There’s one simple way for an Irish chess website to increase its traffic: start a debate on the eligibility to play in the Irish Championship, more specifically should it be an open or closed tournament (and if it’s a closed tournament, just how closed it should be.)
The return to a closed format in 2013 (after the series of open championships that was first sparked off by the ICU executive in 2004) has not been without its controversies. In the previous post Breaking news from 1906 Sean pointed out that this is not just a recent debate. In the comments to the post he referred to a championship roughly half-way between 1906 and 2004, when the Irish (Closed) Championship suddenly went a little bit open. That was Belfast in 1958, won by the German-born Wolfgang Heidenfeld, who was South African champion in 1957 and 1959 and played for South Africa in the Munich Olympiad in 1958.
Heidenfeld reported on the 1958 Championship in the British Chess Magazine (September 1958, pages 225-7) and this is what he had to say about the “Irishness” (or perhaps I should say the relative lack of it) of this particular closed championship.
The Belfast tournament was dominated by three “foreigners”: our General Editor, B. Reilly, who has been in the Irish team since 1935 without ever having played in any Irish tournament; Dr. V. Maher, twice Irish Champion in the past, who has recently been living in Berlin; and the writer, who transferred to Dublin from South Africa in November last. Without the foreign invasion the field would have been dismal in the extreme, with all the strongest Southern players (Mulcahy, O’Sullivan, Walsh, Murphy, Canton and Ryan) conspicuous by their absence.
Almost exactly a year before these words were published, the imminent arrival of Heidenfeld on the Irish chess scene had been announced by J.J. Walsh in his Irish Times chess column for 5th September 1957:
There are many indications that the chess season which starts during the next few weeks will rank as one of the most important and varied in the history of the game in Ireland.
The chief interest will undoubtedly centre around the South African master, W. Heidenfeld, who recently announced his intention of settling in this country. Heidenfeld will be recalled by Irish chess players as having played in Dublin during May 1956. His presence here should indeed stimulate interest in domestic competitions; our leading players cannot fail to benefit greatly from playing against this experienced master.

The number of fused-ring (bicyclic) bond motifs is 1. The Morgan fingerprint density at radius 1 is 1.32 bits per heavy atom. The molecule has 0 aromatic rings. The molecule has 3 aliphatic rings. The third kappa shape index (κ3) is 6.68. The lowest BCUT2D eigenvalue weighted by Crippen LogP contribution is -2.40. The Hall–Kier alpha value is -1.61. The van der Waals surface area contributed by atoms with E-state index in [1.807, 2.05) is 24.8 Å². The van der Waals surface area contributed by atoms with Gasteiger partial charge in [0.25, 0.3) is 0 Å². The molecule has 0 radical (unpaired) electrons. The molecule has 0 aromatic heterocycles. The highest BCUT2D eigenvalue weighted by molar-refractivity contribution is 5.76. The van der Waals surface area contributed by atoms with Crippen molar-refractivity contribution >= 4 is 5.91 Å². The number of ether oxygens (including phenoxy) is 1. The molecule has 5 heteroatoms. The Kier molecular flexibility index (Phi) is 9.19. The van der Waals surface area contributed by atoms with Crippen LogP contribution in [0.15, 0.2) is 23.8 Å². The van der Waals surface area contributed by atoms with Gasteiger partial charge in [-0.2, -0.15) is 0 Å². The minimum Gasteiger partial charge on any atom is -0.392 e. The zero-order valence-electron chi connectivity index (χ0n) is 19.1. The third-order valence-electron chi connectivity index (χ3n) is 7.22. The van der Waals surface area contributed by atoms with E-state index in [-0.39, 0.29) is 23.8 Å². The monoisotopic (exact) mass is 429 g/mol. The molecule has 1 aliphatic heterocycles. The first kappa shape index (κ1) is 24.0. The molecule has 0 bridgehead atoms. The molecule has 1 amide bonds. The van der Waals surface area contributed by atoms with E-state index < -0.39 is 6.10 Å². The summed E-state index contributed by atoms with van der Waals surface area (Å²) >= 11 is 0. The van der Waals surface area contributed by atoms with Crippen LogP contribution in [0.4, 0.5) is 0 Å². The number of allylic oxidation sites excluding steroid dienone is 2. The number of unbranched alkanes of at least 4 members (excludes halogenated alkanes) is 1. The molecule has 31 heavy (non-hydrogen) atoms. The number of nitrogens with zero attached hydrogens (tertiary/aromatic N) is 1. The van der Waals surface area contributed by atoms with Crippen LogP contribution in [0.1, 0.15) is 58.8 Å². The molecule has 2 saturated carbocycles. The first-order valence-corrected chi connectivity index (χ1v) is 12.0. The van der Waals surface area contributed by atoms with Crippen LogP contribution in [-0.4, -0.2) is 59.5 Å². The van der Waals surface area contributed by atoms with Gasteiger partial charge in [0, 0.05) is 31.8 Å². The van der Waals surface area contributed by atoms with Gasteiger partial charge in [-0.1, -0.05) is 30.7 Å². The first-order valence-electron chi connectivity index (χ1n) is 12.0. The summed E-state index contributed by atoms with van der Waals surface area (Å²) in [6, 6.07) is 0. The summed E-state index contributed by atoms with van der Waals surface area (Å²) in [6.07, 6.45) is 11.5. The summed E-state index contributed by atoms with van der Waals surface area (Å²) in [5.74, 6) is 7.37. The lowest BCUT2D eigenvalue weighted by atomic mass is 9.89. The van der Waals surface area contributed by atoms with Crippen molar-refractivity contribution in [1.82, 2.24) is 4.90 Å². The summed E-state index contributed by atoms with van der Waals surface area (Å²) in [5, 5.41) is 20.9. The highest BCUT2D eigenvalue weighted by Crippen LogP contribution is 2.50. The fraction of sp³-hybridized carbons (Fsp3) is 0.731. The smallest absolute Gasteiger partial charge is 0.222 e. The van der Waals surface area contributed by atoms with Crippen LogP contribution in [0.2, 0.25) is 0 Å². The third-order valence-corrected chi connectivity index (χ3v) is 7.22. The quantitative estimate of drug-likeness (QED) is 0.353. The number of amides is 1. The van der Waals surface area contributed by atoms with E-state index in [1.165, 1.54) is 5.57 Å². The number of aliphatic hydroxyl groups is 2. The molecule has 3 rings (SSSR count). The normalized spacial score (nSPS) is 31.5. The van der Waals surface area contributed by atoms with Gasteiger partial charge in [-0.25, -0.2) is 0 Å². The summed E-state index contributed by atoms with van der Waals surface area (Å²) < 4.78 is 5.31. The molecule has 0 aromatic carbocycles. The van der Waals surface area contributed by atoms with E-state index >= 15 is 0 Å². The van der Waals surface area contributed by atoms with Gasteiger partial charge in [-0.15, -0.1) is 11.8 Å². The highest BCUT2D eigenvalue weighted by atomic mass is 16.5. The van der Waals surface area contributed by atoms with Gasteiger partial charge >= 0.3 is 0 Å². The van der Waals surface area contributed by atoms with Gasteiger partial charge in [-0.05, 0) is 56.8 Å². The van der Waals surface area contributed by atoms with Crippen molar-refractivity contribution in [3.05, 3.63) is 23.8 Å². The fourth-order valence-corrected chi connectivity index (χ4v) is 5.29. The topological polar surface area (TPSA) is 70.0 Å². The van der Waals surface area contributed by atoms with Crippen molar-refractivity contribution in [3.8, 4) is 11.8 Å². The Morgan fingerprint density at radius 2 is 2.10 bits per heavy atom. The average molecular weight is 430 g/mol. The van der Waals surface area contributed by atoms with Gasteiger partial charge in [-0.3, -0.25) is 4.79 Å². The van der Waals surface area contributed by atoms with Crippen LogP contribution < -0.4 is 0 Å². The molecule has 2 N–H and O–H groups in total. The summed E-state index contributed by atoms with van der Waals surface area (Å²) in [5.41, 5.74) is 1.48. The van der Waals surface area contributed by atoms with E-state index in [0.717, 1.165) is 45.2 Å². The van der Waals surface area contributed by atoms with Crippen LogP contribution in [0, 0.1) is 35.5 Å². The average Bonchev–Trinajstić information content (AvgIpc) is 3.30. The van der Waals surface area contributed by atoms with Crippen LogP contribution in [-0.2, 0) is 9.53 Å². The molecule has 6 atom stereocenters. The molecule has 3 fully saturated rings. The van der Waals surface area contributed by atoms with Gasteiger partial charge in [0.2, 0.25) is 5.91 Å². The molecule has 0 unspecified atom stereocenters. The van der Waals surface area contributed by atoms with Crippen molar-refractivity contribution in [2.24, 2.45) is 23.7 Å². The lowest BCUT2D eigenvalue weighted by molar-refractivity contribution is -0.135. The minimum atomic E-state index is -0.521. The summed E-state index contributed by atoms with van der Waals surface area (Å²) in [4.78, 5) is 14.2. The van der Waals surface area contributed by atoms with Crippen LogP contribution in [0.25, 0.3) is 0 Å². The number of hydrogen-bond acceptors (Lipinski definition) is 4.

In his 24th October column Walsh updated his readers:
During the week I had a pleasant meeting with Wolfgang Heidenfeld, the South African chess master, who has just arrived in Ireland … he has now decided to settle permanently in Dublin.
I was very pleased to learn that he intends to take a very active interest in our local chess affairs…
As we shall see below. Heidenfeld did throw himself wholeheartedly into the Irish chess scene, but it still seems surprising that he would become eligible, presumably qualified by residence, for a closed championship so soon after arriving.
Despite his avowed intention to settle permanently in Dublin, Heidenfeld was to leave these shores before 1958 was out. Here’s J.J. Walsh again on this development (Irish Times, 22nd December 1958).
It is always very sad to lose a friend, and the departure of W. Heidenfeld to Frankfurt will be regretted by many Irish players.
Since coming to Dublin from South Africa just over a year ago, Heidenfeld has been enthusiastically associated with all our local chess activities. His great experience and ability gained him many successes here despite being a constantly “marked man.” At Belfast last July he won the Irish championship without losing a game, and he secured the brilliancy prize in that tourney for his win over B. Reilly. Heidenfeld had previously won the Derry Feis tournament with a superb 7 wins from seven games.
The South African master, as he was invariably labelled, never refused any invitation to give a simultaneous display or deliver an instructive talk and, apart from aiding several Dublin clubs, he also helped chess players at Maynooth, Adare, Kilfinane and Limerick.
Walsh went on to chronicle Heidenfeld’s significant contribution to Dublin Chess Club’s win in the 1957-58 Armstrong Cup, winning every game at the top board, and ended by wishing him happiness in his new surroundings. If that was the end of Heidenfeld’s connection with Irish chess, his win in 1958 might now seem very curious indeed. However there was another twist in this tale.
Although now resident in Germany, Heidenfeld did not lose touch with Ireland completely. He acted as adjudicator for the Irish Times “Game of the Year” competition (which he had himself won during his short sojourn for one of his wins in the Armstrong Cup.) While corresponding with Walsh in Spring 1962 he expressed his delight with the warm reception he had received from Dublin chess players during a recent three-day visit to Ireland. In his 31st May 1962 column Walsh made this announcement, echoing his earlier one of September 1957:
It is now possible to confirm [Heidenfeld’s] intention of settling here permanently as he has made definite arrangements to arrive in Dublin about mid-September, just in time for the start of the new competitive season.
This time Heidenfeld remained for an extended period, winning five more Irish Championship titles, the first of these in Cork, again less than a year after arriving in Dublin, before finally returning to the land of his birth in the 1970s.